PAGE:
with standard ferrous ammonium sulphate solution until it becomes colourless.
The amount of free chlorine in the water sample can be determined from the
volume of ammonium iron (II) sulphate consumed.
The major effluents containing sulfide in significant quantities are
tannery wastes, sulphide dye liquors, oil refinery wastes, viscose rayon wastes,
septic sewage and ammonical gas liquor.
Two methods namely colorimetric and titrimetric methods are used.
The colorimetric procedure is simple to carryout, rapid, sensitive and applicable
to sulphide concentrations of 0.2 to 20 ppm. Titrimetric procedure, though is
applicable to samples containing more than 1 ppm sulphide, it is generally used
for samples of higher concentration and containing more interferences.
Environmental Chemistry and Analysis Prof. M.S.Subramanian

Indian Institute of Technology Madras
Sample Collection and preservation:
Sample should be collected with least aeration as sulfide is
volatilised and oxygen destroys sulphide. Samples have to be preserved by the
addition of zinc acetate solution.the pH of the solution should be adjusted to > 9
by the addition of sodium hydroxide. The sample should contain representative
porportion of suspended solids.
Spectrophotometric determination of H
S :
In this method the absorbing solution used contains CdSO
NaOH. The precipitated cadmium sulphide on acidification releases S
which interacts with FeCl
and -diethylphenylene diamine to give a dye ethylene
blue which can be measured at 670 nm. Beer's law is obeyed from 0.1 to 10 ppm
. Gases like SO
, O
, NH
do not interfere.
Titrimetric method:
This procedure measures total sulphides excepting acid insoluble
metallic sulphides.
To the Sulphide in acetate solution is added a known excess of iodine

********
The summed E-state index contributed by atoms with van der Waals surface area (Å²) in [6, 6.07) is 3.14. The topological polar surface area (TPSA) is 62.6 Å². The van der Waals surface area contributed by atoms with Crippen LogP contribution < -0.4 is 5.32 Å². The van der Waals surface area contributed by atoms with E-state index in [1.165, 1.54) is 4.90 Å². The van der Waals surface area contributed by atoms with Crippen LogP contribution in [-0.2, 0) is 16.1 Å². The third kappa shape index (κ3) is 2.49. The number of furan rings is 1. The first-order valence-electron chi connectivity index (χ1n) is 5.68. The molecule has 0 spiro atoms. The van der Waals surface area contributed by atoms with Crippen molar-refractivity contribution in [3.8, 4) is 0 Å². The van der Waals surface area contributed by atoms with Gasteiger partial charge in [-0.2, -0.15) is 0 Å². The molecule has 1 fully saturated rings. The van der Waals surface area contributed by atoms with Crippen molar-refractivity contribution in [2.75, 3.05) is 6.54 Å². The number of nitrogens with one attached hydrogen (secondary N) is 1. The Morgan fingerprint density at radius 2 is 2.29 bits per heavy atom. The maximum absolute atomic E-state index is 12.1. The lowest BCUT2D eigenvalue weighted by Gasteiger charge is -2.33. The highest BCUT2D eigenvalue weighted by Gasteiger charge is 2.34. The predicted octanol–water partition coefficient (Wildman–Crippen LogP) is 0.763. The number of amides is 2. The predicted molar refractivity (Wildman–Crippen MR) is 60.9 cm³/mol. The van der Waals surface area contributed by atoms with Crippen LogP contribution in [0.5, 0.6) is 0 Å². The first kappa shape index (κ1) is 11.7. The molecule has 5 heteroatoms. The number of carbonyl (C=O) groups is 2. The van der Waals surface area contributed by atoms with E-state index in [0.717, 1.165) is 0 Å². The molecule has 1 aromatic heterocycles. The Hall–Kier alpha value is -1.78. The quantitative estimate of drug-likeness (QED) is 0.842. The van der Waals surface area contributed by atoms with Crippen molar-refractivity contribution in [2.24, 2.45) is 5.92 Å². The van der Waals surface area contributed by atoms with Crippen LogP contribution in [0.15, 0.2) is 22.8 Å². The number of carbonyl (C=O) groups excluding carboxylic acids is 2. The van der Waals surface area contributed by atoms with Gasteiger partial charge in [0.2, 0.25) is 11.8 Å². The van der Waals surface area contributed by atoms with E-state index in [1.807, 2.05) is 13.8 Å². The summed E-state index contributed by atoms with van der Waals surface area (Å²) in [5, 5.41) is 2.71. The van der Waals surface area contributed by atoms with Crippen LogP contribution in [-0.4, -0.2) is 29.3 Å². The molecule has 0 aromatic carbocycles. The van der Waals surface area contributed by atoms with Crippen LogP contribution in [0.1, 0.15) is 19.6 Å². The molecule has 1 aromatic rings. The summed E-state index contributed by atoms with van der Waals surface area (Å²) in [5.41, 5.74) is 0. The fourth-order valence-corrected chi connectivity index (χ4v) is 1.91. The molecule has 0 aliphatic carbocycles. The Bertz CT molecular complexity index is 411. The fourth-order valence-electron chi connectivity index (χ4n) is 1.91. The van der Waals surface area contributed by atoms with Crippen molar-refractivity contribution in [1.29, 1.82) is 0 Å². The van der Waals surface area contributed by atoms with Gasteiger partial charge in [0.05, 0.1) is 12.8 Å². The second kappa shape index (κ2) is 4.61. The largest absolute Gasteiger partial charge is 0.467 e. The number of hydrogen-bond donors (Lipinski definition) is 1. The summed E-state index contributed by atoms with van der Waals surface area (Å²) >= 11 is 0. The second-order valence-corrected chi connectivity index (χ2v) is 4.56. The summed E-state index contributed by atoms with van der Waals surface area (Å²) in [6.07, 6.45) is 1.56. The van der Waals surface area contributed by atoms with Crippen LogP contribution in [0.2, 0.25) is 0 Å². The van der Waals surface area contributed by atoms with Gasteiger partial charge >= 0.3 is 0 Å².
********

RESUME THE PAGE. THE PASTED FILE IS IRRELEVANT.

solution which is later acidified. The excess iodine is back titrated with standard
thiosulphate solution using starch as indicator. Knowing the amount of the
standardised iodine consumed, and the volume of sample taken, the amount of
sulphide present in the water sample can be calculated.

2 2
H S I 2H 2I S
+ + +
2 2 3 4 6
I S O 2I S O
+ +

1 ml 0.05N I
=0.85mg H
Environmental Chemistry and Analysis Prof. M.S.Subramanian

Indian Institute of Technology Madras
This method is applicable to all types of industrial effluents, domestic
waste waters, polluted waters, raw and treated waters.
The cyanide in the sample is distilled and absorbed in alkali. CN
in the
alkaline distillate on treatment with bromine water is converted to cyanogen
bromide (CNBr) which reacts with p-phenylenediamine reagent to form a red dye.
The absorbance of the dye is measured at 530nm and the concentration of the
cyanide can be read from a calibration graph.
Most of the simple cyanides M(CN)
are readily converted to HCN by
acid distillation. The complex cyanides such as alkali ferri and ferrocyanides are
not converted to HCN during distillation. Acid cuprous chloride and /or
magnesium chloride are added to the sample which converts the complex
cyanide to simple cyanides which are then converted to HCN by distillation.